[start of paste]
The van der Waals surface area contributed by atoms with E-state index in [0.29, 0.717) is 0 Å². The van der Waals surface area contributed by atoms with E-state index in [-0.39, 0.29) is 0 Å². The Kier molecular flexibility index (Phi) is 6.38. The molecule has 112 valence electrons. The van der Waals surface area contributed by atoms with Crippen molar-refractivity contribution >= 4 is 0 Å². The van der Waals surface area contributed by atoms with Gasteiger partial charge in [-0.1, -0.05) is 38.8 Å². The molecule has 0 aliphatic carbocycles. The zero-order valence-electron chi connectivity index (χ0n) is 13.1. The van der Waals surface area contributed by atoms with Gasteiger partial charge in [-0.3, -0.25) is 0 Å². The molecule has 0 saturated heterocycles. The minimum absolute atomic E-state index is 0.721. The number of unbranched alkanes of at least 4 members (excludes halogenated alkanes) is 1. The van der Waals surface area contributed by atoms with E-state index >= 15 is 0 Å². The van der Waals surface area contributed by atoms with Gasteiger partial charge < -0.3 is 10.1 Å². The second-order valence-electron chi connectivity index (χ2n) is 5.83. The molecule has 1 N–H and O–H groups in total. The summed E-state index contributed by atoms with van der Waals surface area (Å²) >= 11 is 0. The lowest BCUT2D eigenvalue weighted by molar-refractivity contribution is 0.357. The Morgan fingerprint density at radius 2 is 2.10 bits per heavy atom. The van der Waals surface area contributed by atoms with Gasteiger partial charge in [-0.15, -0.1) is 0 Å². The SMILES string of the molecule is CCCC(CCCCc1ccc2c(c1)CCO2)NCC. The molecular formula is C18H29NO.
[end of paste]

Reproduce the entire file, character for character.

The van der Waals surface area contributed by atoms with E-state index in [0.29, 0.717) is 0 Å². The van der Waals surface area contributed by atoms with E-state index in [-0.39, 0.29) is 0 Å². The Kier molecular flexibility index (Phi) is 6.38. The molecule has 112 valence electrons. The van der Waals surface area contributed by atoms with Crippen molar-refractivity contribution >= 4 is 0 Å². The van der Waals surface area contributed by atoms with Gasteiger partial charge in [-0.1, -0.05) is 38.8 Å². The molecule has 0 aliphatic carbocycles. The zero-order valence-electron chi connectivity index (χ0n) is 13.1. The van der Waals surface area contributed by atoms with Gasteiger partial charge in [-0.3, -0.25) is 0 Å². The molecule has 0 saturated heterocycles. The minimum absolute atomic E-state index is 0.721. The number of unbranched alkanes of at least 4 members (excludes halogenated alkanes) is 1. The van der Waals surface area contributed by atoms with E-state index >= 15 is 0 Å². The van der Waals surface area contributed by atoms with Gasteiger partial charge < -0.3 is 10.1 Å². The second-order valence-electron chi connectivity index (χ2n) is 5.83. The molecule has 1 N–H and O–H groups in total. The summed E-state index contributed by atoms with van der Waals surface area (Å²) >= 11 is 0. The lowest BCUT2D eigenvalue weighted by molar-refractivity contribution is 0.357. The Morgan fingerprint density at radius 2 is 2.10 bits per heavy atom. The van der Waals surface area contributed by atoms with Gasteiger partial charge in [-0.15, -0.1) is 0 Å². The SMILES string of the molecule is CCCC(CCCCc1ccc2c(c1)CCO2)NCC. The molecular formula is C18H29NO.